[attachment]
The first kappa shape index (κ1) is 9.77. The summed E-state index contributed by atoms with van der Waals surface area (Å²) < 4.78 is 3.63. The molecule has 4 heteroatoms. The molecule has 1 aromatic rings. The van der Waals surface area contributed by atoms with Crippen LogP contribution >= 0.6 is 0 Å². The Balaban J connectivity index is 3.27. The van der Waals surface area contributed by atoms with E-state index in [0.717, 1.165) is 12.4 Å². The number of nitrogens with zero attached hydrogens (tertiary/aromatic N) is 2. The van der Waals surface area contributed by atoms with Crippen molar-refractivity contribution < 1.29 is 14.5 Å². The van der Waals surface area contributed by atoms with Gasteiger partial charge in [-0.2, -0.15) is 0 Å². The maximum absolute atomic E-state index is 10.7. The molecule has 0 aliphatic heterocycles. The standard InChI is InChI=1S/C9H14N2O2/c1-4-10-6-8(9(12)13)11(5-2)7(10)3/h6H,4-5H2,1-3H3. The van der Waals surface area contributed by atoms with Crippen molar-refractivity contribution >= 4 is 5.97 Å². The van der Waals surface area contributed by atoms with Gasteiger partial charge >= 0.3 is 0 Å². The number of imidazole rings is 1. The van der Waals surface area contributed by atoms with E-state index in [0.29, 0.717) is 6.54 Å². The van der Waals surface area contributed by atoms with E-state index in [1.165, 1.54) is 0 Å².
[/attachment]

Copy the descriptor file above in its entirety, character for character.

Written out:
The first kappa shape index (κ1) is 9.77. The summed E-state index contributed by atoms with van der Waals surface area (Å²) < 4.78 is 3.63. The molecule has 4 heteroatoms. The molecule has 1 aromatic rings. The van der Waals surface area contributed by atoms with Crippen LogP contribution >= 0.6 is 0 Å². The Balaban J connectivity index is 3.27. The van der Waals surface area contributed by atoms with E-state index in [0.717, 1.165) is 12.4 Å². The number of nitrogens with zero attached hydrogens (tertiary/aromatic N) is 2. The van der Waals surface area contributed by atoms with Crippen molar-refractivity contribution < 1.29 is 14.5 Å². The van der Waals surface area contributed by atoms with Gasteiger partial charge in [-0.2, -0.15) is 0 Å². The maximum absolute atomic E-state index is 10.7. The molecule has 0 aliphatic heterocycles. The standard InChI is InChI=1S/C9H14N2O2/c1-4-10-6-8(9(12)13)11(5-2)7(10)3/h6H,4-5H2,1-3H3. The van der Waals surface area contributed by atoms with Crippen molar-refractivity contribution >= 4 is 5.97 Å². The van der Waals surface area contributed by atoms with Gasteiger partial charge >= 0.3 is 0 Å². The number of imidazole rings is 1. The van der Waals surface area contributed by atoms with E-state index in [0.29, 0.717) is 6.54 Å². The van der Waals surface area contributed by atoms with E-state index in [1.165, 1.54) is 0 Å².